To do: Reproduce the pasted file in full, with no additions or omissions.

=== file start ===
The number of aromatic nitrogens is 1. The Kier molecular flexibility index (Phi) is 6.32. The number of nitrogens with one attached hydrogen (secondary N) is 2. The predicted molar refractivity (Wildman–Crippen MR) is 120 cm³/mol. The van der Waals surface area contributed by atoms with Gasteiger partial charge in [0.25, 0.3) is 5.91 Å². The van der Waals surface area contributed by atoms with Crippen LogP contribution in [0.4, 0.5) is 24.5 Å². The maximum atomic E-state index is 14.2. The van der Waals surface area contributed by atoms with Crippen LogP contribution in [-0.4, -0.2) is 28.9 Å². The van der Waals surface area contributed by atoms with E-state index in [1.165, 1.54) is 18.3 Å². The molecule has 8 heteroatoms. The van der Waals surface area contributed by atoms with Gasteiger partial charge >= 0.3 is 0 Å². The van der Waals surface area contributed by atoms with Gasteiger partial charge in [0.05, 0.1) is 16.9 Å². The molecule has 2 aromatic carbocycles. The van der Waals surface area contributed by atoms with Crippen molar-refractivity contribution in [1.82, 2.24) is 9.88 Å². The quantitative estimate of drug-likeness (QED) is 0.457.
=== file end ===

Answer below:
The number of aromatic nitrogens is 1. The Kier molecular flexibility index (Phi) is 6.32. The number of nitrogens with one attached hydrogen (secondary N) is 2. The predicted molar refractivity (Wildman–Crippen MR) is 120 cm³/mol. The van der Waals surface area contributed by atoms with Gasteiger partial charge in [0.25, 0.3) is 5.91 Å². The van der Waals surface area contributed by atoms with Crippen LogP contribution in [0.4, 0.5) is 24.5 Å². The maximum atomic E-state index is 14.2. The van der Waals surface area contributed by atoms with Crippen LogP contribution in [-0.4, -0.2) is 28.9 Å². The van der Waals surface area contributed by atoms with E-state index in [1.165, 1.54) is 18.3 Å². The molecule has 8 heteroatoms. The van der Waals surface area contributed by atoms with Gasteiger partial charge >= 0.3 is 0 Å². The van der Waals surface area contributed by atoms with Gasteiger partial charge in [0.05, 0.1) is 16.9 Å². The molecule has 2 aromatic carbocycles. The van der Waals surface area contributed by atoms with Crippen molar-refractivity contribution in [1.82, 2.24) is 9.88 Å². The quantitative estimate of drug-likeness (QED) is 0.457.